Thursday, 27 June 2013

19-26th June 2013, Making the most of the weather

With a poor weather forecast for the weekend, I decided to get out for a couple of hours on Wednesday evening while the sun was shining, almost like a diner expecting the main course to be a let down...make the most of the starter!

I headed up to Silsden Moor, a jackdaw with its bright green eye featured along the way..

Part of the route was an old Roman Road, the going is easy...moving off path through felled trees and very uneven ground liberally scattered with brambles needs care but the reward of the cotton grass is worthwhile..

Settling in as comfortable a place as I could manage I scanned round with the binoculars, I could hear plenty of birdsong...and then a dog like bark, repeatedly..a lovely roe deer buck appeared.

One opportunity for a photograph and he bounded away still barking, a grand sight,

One of the invisible chorus revealed itself, a lovely redpoll perched on a treetop.

I explored further, taking care not to snag myself too often..nor to sink into any of the various streams which burble invisibly beneath the feet!

The warm sunshine made up for the lack of photograhic opportunities and time passed easily, gaining the track again a rarely seen animal made be concentrate, a gorgeous hare...

It seemed not to notice me at first, when it did it moved pretty swiftly away and I followed carefully.

Creeping through the long grass I was lucky to get another shot..

A cracking end to a super short walk.

The poor forecast for the weekend duly obliged, we had plans slightly differing from our usual wildlife excursions.

On Saturday our daughter, her partner and our eldest grand-daughter, aged 10, were due to tackle the Yorkshire Three Peaks walk on a planned school trip.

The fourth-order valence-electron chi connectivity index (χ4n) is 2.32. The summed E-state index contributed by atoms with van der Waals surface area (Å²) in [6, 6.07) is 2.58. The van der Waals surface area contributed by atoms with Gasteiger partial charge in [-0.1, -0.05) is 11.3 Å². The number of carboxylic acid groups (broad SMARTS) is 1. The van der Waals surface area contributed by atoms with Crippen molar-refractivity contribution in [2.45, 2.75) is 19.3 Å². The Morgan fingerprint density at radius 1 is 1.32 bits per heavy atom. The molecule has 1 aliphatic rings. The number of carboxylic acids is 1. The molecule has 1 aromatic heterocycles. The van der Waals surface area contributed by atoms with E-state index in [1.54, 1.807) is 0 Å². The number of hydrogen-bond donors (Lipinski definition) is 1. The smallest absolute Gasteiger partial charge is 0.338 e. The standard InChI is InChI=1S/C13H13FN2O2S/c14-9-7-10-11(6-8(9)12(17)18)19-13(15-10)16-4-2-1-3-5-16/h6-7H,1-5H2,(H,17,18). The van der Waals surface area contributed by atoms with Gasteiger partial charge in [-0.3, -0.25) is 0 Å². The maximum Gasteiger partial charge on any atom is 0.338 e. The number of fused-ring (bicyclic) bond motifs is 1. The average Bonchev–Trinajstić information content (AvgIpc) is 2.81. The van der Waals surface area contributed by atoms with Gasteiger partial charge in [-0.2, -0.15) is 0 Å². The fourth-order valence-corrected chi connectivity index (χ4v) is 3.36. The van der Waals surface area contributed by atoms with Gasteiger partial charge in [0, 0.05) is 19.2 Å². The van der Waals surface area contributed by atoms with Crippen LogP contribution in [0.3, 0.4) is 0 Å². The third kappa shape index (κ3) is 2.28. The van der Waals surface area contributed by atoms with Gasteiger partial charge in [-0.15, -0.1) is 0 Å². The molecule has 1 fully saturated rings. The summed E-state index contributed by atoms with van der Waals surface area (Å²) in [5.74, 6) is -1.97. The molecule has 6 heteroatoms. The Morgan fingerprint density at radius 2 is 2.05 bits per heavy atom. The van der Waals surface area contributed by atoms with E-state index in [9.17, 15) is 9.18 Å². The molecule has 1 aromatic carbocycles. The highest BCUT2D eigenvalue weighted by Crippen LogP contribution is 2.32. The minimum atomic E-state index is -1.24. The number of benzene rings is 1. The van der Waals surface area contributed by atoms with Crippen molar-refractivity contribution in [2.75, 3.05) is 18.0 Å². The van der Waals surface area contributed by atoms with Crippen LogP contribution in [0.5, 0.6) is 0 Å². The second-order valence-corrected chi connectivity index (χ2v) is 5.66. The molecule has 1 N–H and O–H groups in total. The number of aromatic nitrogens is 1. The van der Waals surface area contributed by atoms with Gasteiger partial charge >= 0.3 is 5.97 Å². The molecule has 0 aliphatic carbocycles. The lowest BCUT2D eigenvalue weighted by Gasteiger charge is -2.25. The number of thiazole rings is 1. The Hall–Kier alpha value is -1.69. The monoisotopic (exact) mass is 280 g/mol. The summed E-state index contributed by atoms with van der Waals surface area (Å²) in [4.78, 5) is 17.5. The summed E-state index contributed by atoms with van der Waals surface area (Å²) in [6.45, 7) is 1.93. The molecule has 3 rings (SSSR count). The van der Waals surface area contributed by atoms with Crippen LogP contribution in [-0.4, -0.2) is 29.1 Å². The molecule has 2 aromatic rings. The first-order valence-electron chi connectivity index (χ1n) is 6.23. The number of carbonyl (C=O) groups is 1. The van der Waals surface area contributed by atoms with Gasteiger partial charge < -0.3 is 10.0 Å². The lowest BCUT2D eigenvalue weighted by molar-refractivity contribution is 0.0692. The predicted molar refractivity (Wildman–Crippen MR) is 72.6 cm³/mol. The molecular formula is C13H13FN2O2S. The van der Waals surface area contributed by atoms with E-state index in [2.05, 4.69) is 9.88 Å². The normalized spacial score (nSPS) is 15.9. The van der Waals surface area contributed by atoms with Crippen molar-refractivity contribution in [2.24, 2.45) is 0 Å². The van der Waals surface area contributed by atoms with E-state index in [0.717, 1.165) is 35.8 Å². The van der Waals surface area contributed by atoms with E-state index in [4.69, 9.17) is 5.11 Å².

The ascent of Pen y ghent (694m) Whernside (736) and finally Ingleborough (723m) 23.5 miles and over 1600metres of ascent and descent in under twelve hours is the challenge. They had prepared thoroughly with some walks of increasing difficulty and distance, could they succeed.

We drove up there in early afternoon, the weather had looked dire on the forecast, although Pen y ghent was clear as we passed. Having done the walk several times myself I had a rough idea where we may catch a glimpse of them if all was going well. Descending Whernside, pictured below, there is a road section where cars may be parked.

We met the school support team who advised us they were going well and had passed Ribblehead Viaduct at a good speed, the weather was clearing and things were looking good!

Pretty soon they appeared, all walking well, some pretty desperate levels of rain and wind had been encountered, after a reviving cup of tea and some changed socks off they went Ingleborough bound.

I was dropped off at Horton in Ribblesdale while Mrs Wildlife and our youngest grand-daughter ferried a young lad who had to drop out back to Silsden. A short riverbank walk to pass the time and then I esconced myself in the beer garden of a pub which overlooks the finishing stretch.

In due course they appeared and I somewhat proudly accompanied them to the finish, a magnificent time of 9 hours 50 minutes!! The hillwalking baton has been passed :-))